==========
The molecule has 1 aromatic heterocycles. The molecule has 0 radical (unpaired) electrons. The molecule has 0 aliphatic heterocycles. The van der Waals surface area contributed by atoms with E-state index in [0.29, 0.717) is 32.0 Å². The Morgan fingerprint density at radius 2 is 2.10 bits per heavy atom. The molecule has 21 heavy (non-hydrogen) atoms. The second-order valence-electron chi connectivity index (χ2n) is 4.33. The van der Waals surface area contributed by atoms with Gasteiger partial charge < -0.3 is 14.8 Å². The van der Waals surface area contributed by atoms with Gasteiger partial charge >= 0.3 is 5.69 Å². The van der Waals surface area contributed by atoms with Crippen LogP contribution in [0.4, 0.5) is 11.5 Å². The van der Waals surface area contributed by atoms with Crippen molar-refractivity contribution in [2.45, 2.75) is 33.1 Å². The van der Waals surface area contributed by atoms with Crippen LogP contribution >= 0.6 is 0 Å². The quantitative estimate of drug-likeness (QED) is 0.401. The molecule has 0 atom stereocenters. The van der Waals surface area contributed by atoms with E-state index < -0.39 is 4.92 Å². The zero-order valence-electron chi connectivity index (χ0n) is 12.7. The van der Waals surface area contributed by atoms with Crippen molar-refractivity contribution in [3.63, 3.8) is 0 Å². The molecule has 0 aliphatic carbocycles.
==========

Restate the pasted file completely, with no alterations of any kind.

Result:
The molecule has 1 aromatic heterocycles. The molecule has 0 radical (unpaired) electrons. The molecule has 0 aliphatic heterocycles. The van der Waals surface area contributed by atoms with E-state index in [0.29, 0.717) is 32.0 Å². The Morgan fingerprint density at radius 2 is 2.10 bits per heavy atom. The molecule has 21 heavy (non-hydrogen) atoms. The second-order valence-electron chi connectivity index (χ2n) is 4.33. The van der Waals surface area contributed by atoms with Gasteiger partial charge < -0.3 is 14.8 Å². The van der Waals surface area contributed by atoms with Gasteiger partial charge >= 0.3 is 5.69 Å². The van der Waals surface area contributed by atoms with Crippen LogP contribution in [0.4, 0.5) is 11.5 Å². The van der Waals surface area contributed by atoms with Crippen molar-refractivity contribution in [2.45, 2.75) is 33.1 Å². The van der Waals surface area contributed by atoms with Crippen LogP contribution >= 0.6 is 0 Å². The quantitative estimate of drug-likeness (QED) is 0.401. The molecule has 0 atom stereocenters. The van der Waals surface area contributed by atoms with E-state index < -0.39 is 4.92 Å². The zero-order valence-electron chi connectivity index (χ0n) is 12.7. The van der Waals surface area contributed by atoms with Crippen molar-refractivity contribution in [3.63, 3.8) is 0 Å². The molecule has 0 aliphatic carbocycles.